The Lab Gear is a comprehensive manipulative environment I created for the teaching and learning of algebra. I devote a fair amount of space to it on my Web site, so if you’re not familiar with it, start on the Lab Gear home page and follow the links. Those will take you to a general introduction about the role of manipulatives, to some Lab Gear animations and applets, and to a comparison with other hands-on models for algebra such as algebra tiles. (The one thing that comparison fails to mention, by the way, is that the Lab Gear is a lot more fun than the competition! This is in part because kids like blocks a lot better than tiles, but also because of the many puzzle-like challenges included in the books.)
Algebra Lab Gear: Basic Algebra is intended for grades 6-9, and features activities on integer arithmetic, equivalent expressions, perimeter and surface area, the distributive property, and equivalent equations, as well as some “from blocks to symbols” pages. Those provide teachers with some strategies to help move students in that direction. (One of my students put it well when she said “I want to be free of the blocks!”) I also added a chapter on functions, and one on proportional relationships, to reflect some of the changes in what we expect basic algebra to include in the era of the Common Core.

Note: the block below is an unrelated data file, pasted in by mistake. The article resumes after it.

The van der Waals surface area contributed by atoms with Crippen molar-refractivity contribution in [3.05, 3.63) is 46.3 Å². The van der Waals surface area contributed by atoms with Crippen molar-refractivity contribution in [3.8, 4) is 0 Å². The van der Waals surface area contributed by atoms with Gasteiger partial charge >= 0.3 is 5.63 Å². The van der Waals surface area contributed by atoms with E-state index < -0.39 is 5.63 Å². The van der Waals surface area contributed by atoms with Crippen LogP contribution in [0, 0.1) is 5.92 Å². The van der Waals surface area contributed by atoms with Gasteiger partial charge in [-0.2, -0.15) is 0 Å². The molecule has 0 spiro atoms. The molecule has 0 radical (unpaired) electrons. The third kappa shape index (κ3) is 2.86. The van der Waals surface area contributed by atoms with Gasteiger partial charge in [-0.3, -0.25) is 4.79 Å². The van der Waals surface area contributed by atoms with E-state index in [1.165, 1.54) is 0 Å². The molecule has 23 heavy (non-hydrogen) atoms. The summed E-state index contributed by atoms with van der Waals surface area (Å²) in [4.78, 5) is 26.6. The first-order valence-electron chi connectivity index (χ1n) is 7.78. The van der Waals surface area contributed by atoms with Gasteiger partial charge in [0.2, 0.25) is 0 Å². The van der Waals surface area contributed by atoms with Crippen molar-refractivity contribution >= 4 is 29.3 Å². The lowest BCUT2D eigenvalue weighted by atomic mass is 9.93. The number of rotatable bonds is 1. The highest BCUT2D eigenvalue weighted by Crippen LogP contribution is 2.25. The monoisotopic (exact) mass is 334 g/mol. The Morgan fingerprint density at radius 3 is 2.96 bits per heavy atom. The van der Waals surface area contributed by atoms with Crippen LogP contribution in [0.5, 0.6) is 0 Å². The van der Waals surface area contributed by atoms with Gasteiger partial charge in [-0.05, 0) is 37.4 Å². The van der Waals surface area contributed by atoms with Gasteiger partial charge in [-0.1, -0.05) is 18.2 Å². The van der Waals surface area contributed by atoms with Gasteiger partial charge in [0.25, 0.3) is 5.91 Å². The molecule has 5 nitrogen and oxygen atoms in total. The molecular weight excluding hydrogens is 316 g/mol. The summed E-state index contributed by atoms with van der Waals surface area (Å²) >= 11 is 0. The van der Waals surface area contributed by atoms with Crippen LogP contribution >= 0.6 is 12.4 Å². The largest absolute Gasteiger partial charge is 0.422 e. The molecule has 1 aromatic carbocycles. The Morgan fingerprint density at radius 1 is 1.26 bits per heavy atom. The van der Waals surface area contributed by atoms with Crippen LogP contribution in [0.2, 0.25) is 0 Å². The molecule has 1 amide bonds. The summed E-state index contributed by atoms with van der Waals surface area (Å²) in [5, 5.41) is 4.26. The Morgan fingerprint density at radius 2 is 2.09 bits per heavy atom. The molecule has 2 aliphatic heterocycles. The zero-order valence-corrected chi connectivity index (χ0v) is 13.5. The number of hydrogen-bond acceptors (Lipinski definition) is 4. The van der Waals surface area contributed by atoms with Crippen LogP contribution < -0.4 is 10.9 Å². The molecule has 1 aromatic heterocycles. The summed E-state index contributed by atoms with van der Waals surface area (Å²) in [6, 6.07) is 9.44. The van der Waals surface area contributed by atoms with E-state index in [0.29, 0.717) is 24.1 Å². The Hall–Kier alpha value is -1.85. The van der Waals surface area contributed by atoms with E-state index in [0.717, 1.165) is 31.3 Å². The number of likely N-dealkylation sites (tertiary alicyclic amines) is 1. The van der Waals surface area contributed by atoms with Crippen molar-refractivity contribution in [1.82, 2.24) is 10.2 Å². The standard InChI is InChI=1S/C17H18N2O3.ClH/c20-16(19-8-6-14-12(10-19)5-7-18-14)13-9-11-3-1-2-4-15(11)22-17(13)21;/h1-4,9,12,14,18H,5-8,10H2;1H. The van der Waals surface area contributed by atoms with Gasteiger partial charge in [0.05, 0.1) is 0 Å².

Algebra Lab Gear: Algebra 1 is intended for grades 7-10. It focuses on polynomial arithmetic, equations and identities, quadratics, factoring, and connections with graphing. It includes some lessons that I’ve used successfully in Algebra 2.
Some teachers, never having used such materials themselves, do not trust that anything good can come from introducing them into their classes. All I can say is that many teachers have found the Lab Gear to be helpful in improving students’ relationship to algebra. Stanford prof Jo Boaler’s research about “Railside School” identified the Lab Gear as one key ingredient in the success of that program.
The Lab Gear helps at a basic level. (As one of my struggling students once put it: “The Lab Gear saved my butt”.) But it also helps with more sophisticated ideas, such as completing the square. Having experience with the Lab Gear model of multiplication, and some familiarity with trinomial squares, students enter into completing the square with confidence and understanding. (See these related applets: Squaring a Binomial and Completing the Square.)
Or take a look at this activity, which makes connections between the Lab Gear representations of trinomials, and the graphs of parabolas.